Mateusz Kucharczyk

Mateusz Kucharczyk

Łukasiewicz–PORT, PL; KCL, UK

Mateusz Kucharczyk


Mateusz Kucharczyk earned a BSc (2012) and an MSc (2014) in Biotechnology from Jagiellonian University in Kraków. Subsequently, as a Marie Skłodowska-Curie trainee, he completed his PhD in Neuroscience (2019) at University College London, specialising in in vivo electrophysiology with Professor Anthony Dickenson and in vivo calcium imaging with Professor Stephen McMahon (King’s College London) to study cancer-induced bone pain. Successively, as a PDRA in Dr Kirsty Bannister group (King’s), he advanced opto- and chemogenetic techniques for studying descending modulatory circuits in health and disease. Currently he develops Cancer Neurophysiology research group at Łukasiewicz-PORT in Wrocław.

Description of the general focus of the symposium "Cellular Mechanisms of Pain and Touch"

The human experience is intricately woven with sensations like touch, pain, thermosensation, and internal awareness, all of which play crucial roles in shaping physiological, behavioral, and emotional responses. At the forefront of somatic sensation are peripheral sensory neurons. These neurons possess the ability to convert stimuli from both the external environment and the body's internal workings into electrical signals, transmitting them to the spinal cord and brain. Conversely, the brain employs various top-down modulation mechanisms to regulate the ascending sensory pathways. However, the mechanisms governing communication in both directions can be disrupted by inflammation or disease, leading to debilitating symptoms such as chronic pain. Therefore, identifying the physiological properties and genetic identity of cells within neural circuits involved in somatosensory processing is crucial for advancing modern medicine. The goal of this symposium is to showcase research that explores how the nervous system senses internal and external stimuli and how this information is processed and modulated through neural pathways in normal physiological conditions as well as in disease models. The research discussed encompasses studies conducted on transgenic animals and human participants, utilizing state-of-the-art imaging techniques. This approach has allowed for new insights into topics such as the central control of cancer pain, the transcriptomic identity of neurons innervating the skin and internal organs, and the interplay between biomechanics and the function of tactile organs.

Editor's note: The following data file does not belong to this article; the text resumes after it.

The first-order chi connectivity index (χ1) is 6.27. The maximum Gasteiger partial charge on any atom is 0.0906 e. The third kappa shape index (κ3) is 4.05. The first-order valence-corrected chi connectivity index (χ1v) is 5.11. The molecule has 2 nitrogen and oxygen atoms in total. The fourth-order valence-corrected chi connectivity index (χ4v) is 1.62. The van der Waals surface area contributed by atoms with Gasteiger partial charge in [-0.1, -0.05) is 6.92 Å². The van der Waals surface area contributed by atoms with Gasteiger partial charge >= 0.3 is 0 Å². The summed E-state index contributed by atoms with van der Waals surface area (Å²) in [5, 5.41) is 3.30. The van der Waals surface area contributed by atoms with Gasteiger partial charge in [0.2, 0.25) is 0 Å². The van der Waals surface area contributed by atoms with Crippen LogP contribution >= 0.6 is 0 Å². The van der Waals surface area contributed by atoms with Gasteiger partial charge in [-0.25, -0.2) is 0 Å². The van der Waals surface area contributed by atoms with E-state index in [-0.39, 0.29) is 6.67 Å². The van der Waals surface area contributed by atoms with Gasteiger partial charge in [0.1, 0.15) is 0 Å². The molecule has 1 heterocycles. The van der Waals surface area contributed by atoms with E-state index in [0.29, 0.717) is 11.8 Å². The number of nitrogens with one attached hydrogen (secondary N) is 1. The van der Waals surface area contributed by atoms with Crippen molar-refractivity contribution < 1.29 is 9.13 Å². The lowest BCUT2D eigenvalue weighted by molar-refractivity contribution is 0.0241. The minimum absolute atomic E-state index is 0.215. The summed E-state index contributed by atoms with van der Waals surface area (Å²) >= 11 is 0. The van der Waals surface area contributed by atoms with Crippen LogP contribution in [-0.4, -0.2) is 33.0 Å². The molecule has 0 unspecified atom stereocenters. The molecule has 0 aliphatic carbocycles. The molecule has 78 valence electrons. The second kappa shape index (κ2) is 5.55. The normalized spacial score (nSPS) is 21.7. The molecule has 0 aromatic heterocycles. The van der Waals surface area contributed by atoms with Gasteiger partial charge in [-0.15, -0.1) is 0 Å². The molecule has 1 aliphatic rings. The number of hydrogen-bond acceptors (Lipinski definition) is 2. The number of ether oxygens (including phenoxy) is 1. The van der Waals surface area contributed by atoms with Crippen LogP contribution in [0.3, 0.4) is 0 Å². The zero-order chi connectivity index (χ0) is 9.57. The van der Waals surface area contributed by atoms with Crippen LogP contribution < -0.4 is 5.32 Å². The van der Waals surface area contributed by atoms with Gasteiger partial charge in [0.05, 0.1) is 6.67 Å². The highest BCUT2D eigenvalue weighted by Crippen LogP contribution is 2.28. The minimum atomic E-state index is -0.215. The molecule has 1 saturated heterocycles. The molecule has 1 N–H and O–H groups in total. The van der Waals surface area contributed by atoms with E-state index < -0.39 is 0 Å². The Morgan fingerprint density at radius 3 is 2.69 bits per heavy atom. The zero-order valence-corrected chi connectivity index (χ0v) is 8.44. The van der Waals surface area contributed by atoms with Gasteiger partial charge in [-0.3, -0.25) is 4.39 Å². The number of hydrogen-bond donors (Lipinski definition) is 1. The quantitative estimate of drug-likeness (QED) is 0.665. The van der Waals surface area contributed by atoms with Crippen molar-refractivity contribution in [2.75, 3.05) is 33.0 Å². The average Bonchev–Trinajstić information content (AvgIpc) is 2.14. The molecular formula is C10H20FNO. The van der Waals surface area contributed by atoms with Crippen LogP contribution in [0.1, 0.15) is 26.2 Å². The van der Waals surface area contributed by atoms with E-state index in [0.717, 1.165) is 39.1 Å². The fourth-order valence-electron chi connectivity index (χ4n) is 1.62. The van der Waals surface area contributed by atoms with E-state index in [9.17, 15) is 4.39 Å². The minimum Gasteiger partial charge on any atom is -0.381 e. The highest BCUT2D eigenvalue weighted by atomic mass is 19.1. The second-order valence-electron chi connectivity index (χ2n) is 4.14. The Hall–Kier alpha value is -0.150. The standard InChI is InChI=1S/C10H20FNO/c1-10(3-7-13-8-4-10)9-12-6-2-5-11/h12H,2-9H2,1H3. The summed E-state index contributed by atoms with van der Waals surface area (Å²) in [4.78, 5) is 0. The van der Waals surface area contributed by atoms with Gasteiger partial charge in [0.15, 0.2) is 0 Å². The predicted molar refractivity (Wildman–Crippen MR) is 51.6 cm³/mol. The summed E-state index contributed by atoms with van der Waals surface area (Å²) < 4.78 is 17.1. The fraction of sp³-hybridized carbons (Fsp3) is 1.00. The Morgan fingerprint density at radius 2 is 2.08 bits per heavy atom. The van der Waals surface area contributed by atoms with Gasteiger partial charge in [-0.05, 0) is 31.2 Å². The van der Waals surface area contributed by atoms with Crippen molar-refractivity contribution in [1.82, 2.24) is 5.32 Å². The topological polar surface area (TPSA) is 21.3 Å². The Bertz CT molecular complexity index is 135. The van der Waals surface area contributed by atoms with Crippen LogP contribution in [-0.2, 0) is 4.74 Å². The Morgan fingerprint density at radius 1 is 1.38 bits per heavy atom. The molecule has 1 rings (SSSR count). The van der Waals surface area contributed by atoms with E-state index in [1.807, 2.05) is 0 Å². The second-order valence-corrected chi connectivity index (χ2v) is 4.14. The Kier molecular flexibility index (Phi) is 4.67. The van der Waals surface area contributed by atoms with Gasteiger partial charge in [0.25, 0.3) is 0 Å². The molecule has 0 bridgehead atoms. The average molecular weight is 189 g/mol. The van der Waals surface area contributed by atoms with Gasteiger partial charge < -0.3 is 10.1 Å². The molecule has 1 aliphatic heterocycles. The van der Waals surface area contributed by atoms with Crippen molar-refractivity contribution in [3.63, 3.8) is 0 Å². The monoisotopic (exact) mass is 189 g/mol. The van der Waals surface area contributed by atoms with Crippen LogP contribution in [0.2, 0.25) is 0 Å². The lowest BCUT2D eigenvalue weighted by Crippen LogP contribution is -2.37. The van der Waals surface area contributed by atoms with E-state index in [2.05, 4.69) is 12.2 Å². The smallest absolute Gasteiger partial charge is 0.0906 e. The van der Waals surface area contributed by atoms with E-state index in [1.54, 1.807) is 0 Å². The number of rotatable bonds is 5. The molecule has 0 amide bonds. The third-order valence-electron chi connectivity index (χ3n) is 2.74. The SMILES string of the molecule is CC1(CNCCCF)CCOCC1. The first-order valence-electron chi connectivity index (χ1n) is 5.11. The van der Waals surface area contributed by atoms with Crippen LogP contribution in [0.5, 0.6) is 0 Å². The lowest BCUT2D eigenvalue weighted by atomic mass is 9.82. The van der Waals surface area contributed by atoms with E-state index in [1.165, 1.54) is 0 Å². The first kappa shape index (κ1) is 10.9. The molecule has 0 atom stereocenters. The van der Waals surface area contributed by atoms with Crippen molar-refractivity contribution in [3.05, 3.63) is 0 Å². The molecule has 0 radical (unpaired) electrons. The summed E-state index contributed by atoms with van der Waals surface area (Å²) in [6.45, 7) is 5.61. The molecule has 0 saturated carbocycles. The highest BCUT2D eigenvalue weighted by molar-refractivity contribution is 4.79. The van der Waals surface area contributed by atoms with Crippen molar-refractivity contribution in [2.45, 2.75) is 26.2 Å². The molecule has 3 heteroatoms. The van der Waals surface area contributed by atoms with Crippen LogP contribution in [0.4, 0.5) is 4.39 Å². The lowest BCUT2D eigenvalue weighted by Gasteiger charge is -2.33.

Neuronal pathways travel from the brain to the spinal cord to influence somatosensation. They regulate spinal and primary sensory neuron activity, enabling the brain to finely tune signal levels transmitted through the spinal cord and govern the periphery via neurogenic mechanisms. Our laboratory's dual focus on the somatosensory system and cancer neuroscience seeks to uncover the system's involvement in neurogenic mechanisms governing tumorigenesis and related pain. Employing a combination of in vivo electrophysiology and calcium imaging with selective opto- and chemogenetic modulation of genetically and anatomically defined neuronal circuits, we sample the activity in the spinal and peripheral neurons and correlate this activity with behavioural responses using machine learning-supported analysis. We aim to link network-wide brain activity with top-down ability to influence both nociception and tumorigenesis. In this pursuit, we aspire to forge innovative therapies for cancer and associated pain, rooted in a deep understanding of neuronal systems.

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